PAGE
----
Adjustments were made for gender, maternal age, parity, and maternal smoking during pregnancy retrieved from the Danish medical birth registry,17 paternal age retrieved from the Danish civil registration system,10 parental psychiatric history (dichotomous variable indicating whether either parent had a history of psychiatric diagnosis before the birth of the child [International Classification of Diseases, 10th Revision code F00-F99]) retrieved from the Danish Psychiatric Central Register,12 and parents’ educational status retrieved from the DNBC interview at 17 gestational weeks; the parent with the highest educational status determined to which group the parents were assigned. All covariates were included as categorical variables (Table 2). The missing values were dealt with by using listwise deletion. To adjust for changes in the prevalence of ASD over calendar time, separate baseline diagnostic rate functions were included for birth year groups (1996–1998, 1999–2000, and 2001–2003). Preterm birth is potentially an intermediary variable between maternal infection and ASD; therefore, it was not included in the main analyses as a potential confounder. However, sensitivity analyses were conducted excluding from the analyses all children born before week 37.
By use of Cox proportional hazards regression, crude and adjusted hazard ratios (aHRs) were estimated. Age of the child was used as the time scale. The proportional hazards assumption was evaluated by assessing log-minus-log survivor curves. The hazard ratio (HR) may be interpreted as a relative risk because ASD, for this purpose, is a rare disease (ie, prevalence of <10%). Follow-up time ended at the first date of reported ASD diagnosis, death, or on December 31, 2010, whichever came first. Data on death came from the Danish Register of Causes of Death.18 To account for the lack of independence of children within the same family, a robust (Huber-White) variance estimator was used that allowed for clustering of outcomes within a family. To avoid unreliable and uncertain estimates, we only estimated HRs if at least 5 subjects with a diagnosis of ASD had been exposed. No adjustments for multiple comparisons were made.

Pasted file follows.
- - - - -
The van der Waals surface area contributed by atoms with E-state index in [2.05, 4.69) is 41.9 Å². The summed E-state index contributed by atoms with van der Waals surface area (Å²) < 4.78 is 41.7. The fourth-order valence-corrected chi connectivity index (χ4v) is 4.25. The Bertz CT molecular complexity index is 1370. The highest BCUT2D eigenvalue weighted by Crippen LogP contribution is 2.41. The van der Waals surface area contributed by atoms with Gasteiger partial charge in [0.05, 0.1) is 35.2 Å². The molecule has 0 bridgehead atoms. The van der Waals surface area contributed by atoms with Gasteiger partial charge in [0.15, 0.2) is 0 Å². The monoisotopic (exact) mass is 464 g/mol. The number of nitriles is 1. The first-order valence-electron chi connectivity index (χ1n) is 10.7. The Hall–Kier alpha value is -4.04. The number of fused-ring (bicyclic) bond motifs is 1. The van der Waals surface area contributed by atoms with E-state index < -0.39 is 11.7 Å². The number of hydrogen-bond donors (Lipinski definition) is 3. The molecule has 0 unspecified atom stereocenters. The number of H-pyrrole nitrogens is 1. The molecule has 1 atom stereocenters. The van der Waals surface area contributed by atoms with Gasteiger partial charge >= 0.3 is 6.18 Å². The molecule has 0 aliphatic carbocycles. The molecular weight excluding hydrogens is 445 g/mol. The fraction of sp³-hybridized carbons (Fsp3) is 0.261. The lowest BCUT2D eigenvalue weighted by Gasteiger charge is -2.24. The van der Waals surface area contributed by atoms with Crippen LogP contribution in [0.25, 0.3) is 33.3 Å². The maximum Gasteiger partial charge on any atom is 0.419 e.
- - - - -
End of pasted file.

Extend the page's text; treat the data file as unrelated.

A total of 976 DNBC children were diagnosed with ASD (1%); 342 had infantile autism (0.4%). Table 2 displays the distribution of confounder characteristics among ASD and non-ASD children. The mean follow-up time was 10 years, and 484 cohort children died during follow-up. The characteristics of the DNBC population were similar to the background population.
We observed no association between specific types of self-reported common infection during pregnancy and ASD in the offspring. The estimates ranged from an aHR of 0.7 (95% confidence interval [CI]: 0.4–1.4) for genital herpes to an aHR of 1.8 (95% CI: 0.9–3.9) for pyelonephritis (Table 3). Also, we observed no increased risk for ASD after common infections at specific trimesters (Table 4). The results were similar for infantile autism. However, we report an increased risk of infantile autism after influenza infection (aHR: 2.3 [95% CI: 1.0–5.3]).
No association was observed between febrile episodes before week 32 of pregnancy and ASD/infantile autism when data were analyzed according to the occurrence of a febrile episode in general, number of febrile episodes, highest temperature measured during an episode, symptoms accompanying the febrile episode, or when studying febrile episodes within different trimesters (Tables 4 and 5). However, we observed a statistically significant increased risk of ASD (aHR: 1.6 [95% CI: 1.0–2.5]) and infantile autism (aHR: 3.2 [95% CI: 1.8–5.6]) after febrile episodes lasting ≥7 days.
There was a small increased risk of ASD/infantile autism after the use of various antibiotics. The use of sulfonamides anytime during pregnancy as well as use of penicillin during the second and third trimesters increased the risk of ASD/infantile autism by ∼50% (Tables 4 and 6). In addition, the use of macrolides anytime during pregnancy increased the risk for infantile autism in the offspring (aHR: 2.2 [95% CI: 1.1–4.4]) (Table 6).
Restricting the analyses to children born at term (≥37 gestational weeks) did not essentially change the results (data not shown).
The overall agreement between maternal reports of infection episodes and a corresponding hospital contact record was fairly good for most infections for which the women were asked directly: cystitis (65%), pyelonephritis (61%), and vaginal yeast infection (77%). There was a very low agreement between maternal-reported infection and hospital-registered infection when the self-reported information was retrieved from open-ended questions (ie, respiratory infection [6%] and influenza [7%]).